Chamber selects businesses of the year
October 2, 2008 · Updated 7:04 PM
Thursday night, Dec. 16, the membership of the Upper Snoqualmie
Valley Chamber of Commerce gathered at the Snoqualmie Ridge Golf Club
for their annual Christmas Gala.
As in the past, the naming of the business of the year and new
business of the year provided one of the highlights of the evening. For
Kimberley Karrick of Snoqualmie Valley Eyecare Associates, learning her
organization had received business of the year honors also came as something of a shock.
"We were surprised," she said Monday. "We weren't even
Owned by Karrick and her husband Bryan, Snoqualmie
Valley Eyecare Associates joined the chamber in December 1996 and just this
last March moved into its new, remodeled location at 408 Maine Ave. S in
North Bend. Karrick says that since their short move _ only a few doors
down _ business has continued to boom.
"We recently took over the practice of Dr. Maurice Olson, who
retired," she commented. "We are now the only eye care facility in this
end of the Valley."
Karrick added they provide a full range of eye care and optometry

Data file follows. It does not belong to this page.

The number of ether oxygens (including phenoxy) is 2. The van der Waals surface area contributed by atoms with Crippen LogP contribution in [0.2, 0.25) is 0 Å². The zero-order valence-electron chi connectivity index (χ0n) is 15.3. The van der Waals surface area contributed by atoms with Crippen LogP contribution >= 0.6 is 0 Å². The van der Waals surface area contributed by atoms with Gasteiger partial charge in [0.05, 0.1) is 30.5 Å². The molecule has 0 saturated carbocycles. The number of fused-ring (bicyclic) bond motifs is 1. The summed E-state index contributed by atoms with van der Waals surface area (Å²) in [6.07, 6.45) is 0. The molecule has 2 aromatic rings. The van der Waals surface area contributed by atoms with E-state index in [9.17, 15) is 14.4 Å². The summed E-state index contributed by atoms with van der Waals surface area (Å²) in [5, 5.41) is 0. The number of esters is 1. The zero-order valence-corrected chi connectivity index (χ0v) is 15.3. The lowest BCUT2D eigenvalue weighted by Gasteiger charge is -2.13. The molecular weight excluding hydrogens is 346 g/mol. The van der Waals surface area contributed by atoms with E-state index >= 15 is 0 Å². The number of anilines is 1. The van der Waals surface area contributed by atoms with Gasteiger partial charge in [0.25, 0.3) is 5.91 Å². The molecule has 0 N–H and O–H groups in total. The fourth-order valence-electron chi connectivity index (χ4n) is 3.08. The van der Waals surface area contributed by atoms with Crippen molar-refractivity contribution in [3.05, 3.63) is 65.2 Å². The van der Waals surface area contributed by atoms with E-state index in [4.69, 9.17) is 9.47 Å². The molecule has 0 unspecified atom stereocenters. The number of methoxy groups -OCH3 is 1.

services, from pre- and post-operation assistance to laser vision
correction, diabetic management and emergency eye care, as well as contact lenses
Safari's Pizza, 8103 Falls Ave. S.E. in Snoqualmie, received accolades
as the Upper Valley's new business of the year. Owners Penny and
Harold Nesland opened their pizza place in the back of the Snoqualmie
Falls Candy Factory on Sept. 1, 1998, and now employ over 20 people.
According to chamber director Susan Hankins, picking Safari for
the award was not a difficult process.
"Since they have moved, they have jumped right in and supported
the community," she said. "He has a belief system that you need to give
back. He's always had that, even in his landscape business."
While operating their landscape company, the Neslands
donated monthly upkeep for seven baseball fields. This approach of service to
the community has continued into their pizza business, through which
they've started fund-raising programs for non-profit organizations like schools
and sports groups.
Safari's sponsors four pizza nights a month, giving 20 percent of the
sales to the targeted organization. Harold Nesland estimates they gave
$15,000 last year to schools and organizations, and said they hope to reach
$20,000 this year.
"I think that the chamber's always happy to see energetic new
business in the Valley," Hankins concluded.
"I think it's wonderful. We have such neat, energetic new people that
are starting something in the Valley. It's delightful."